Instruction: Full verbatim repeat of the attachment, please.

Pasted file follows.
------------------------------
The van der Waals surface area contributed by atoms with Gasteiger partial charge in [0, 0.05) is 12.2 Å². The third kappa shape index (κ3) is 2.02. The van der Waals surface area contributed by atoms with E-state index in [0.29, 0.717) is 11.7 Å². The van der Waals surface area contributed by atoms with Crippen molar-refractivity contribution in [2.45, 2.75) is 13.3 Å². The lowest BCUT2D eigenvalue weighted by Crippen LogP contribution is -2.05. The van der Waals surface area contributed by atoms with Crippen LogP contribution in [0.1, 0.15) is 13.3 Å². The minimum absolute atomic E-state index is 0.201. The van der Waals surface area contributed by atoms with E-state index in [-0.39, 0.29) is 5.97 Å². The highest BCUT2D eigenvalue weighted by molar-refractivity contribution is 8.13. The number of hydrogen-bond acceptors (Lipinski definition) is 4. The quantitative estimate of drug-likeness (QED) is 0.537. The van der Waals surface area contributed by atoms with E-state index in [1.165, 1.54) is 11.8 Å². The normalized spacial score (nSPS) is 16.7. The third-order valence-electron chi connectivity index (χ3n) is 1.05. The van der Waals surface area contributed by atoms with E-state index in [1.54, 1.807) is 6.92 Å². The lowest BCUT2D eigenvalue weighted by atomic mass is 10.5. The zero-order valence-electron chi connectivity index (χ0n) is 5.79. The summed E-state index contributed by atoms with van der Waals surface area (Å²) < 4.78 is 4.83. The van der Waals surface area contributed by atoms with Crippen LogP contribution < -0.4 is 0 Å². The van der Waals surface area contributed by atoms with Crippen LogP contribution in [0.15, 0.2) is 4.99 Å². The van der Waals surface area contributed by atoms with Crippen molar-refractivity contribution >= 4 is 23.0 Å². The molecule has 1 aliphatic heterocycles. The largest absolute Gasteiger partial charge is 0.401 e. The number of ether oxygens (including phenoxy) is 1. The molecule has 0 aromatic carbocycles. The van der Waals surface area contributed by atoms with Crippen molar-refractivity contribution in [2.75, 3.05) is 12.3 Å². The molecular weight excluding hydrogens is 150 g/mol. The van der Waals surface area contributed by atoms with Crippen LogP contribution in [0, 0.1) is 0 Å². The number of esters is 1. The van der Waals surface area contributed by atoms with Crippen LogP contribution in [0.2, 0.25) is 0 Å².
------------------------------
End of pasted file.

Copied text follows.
The van der Waals surface area contributed by atoms with Gasteiger partial charge in [0, 0.05) is 12.2 Å². The third kappa shape index (κ3) is 2.02. The van der Waals surface area contributed by atoms with E-state index in [0.29, 0.717) is 11.7 Å². The van der Waals surface area contributed by atoms with Crippen molar-refractivity contribution in [2.45, 2.75) is 13.3 Å². The lowest BCUT2D eigenvalue weighted by Crippen LogP contribution is -2.05. The van der Waals surface area contributed by atoms with Crippen LogP contribution in [0.1, 0.15) is 13.3 Å². The minimum absolute atomic E-state index is 0.201. The van der Waals surface area contributed by atoms with E-state index in [-0.39, 0.29) is 5.97 Å². The highest BCUT2D eigenvalue weighted by molar-refractivity contribution is 8.13. The number of hydrogen-bond acceptors (Lipinski definition) is 4. The quantitative estimate of drug-likeness (QED) is 0.537. The van der Waals surface area contributed by atoms with E-state index in [1.165, 1.54) is 11.8 Å². The normalized spacial score (nSPS) is 16.7. The third-order valence-electron chi connectivity index (χ3n) is 1.05. The van der Waals surface area contributed by atoms with E-state index in [1.54, 1.807) is 6.92 Å². The lowest BCUT2D eigenvalue weighted by atomic mass is 10.5. The zero-order valence-electron chi connectivity index (χ0n) is 5.79. The summed E-state index contributed by atoms with van der Waals surface area (Å²) < 4.78 is 4.83. The van der Waals surface area contributed by atoms with Crippen LogP contribution < -0.4 is 0 Å². The van der Waals surface area contributed by atoms with Crippen LogP contribution in [0.15, 0.2) is 4.99 Å². The van der Waals surface area contributed by atoms with Crippen molar-refractivity contribution >= 4 is 23.0 Å². The molecule has 1 aliphatic heterocycles. The largest absolute Gasteiger partial charge is 0.401 e. The number of ether oxygens (including phenoxy) is 1. The molecule has 0 aromatic carbocycles. The van der Waals surface area contributed by atoms with Crippen molar-refractivity contribution in [2.75, 3.05) is 12.3 Å². The molecular weight excluding hydrogens is 150 g/mol. The van der Waals surface area contributed by atoms with Crippen LogP contribution in [0, 0.1) is 0 Å². The number of esters is 1. The van der Waals surface area contributed by atoms with Crippen LogP contribution in [0.2, 0.25) is 0 Å².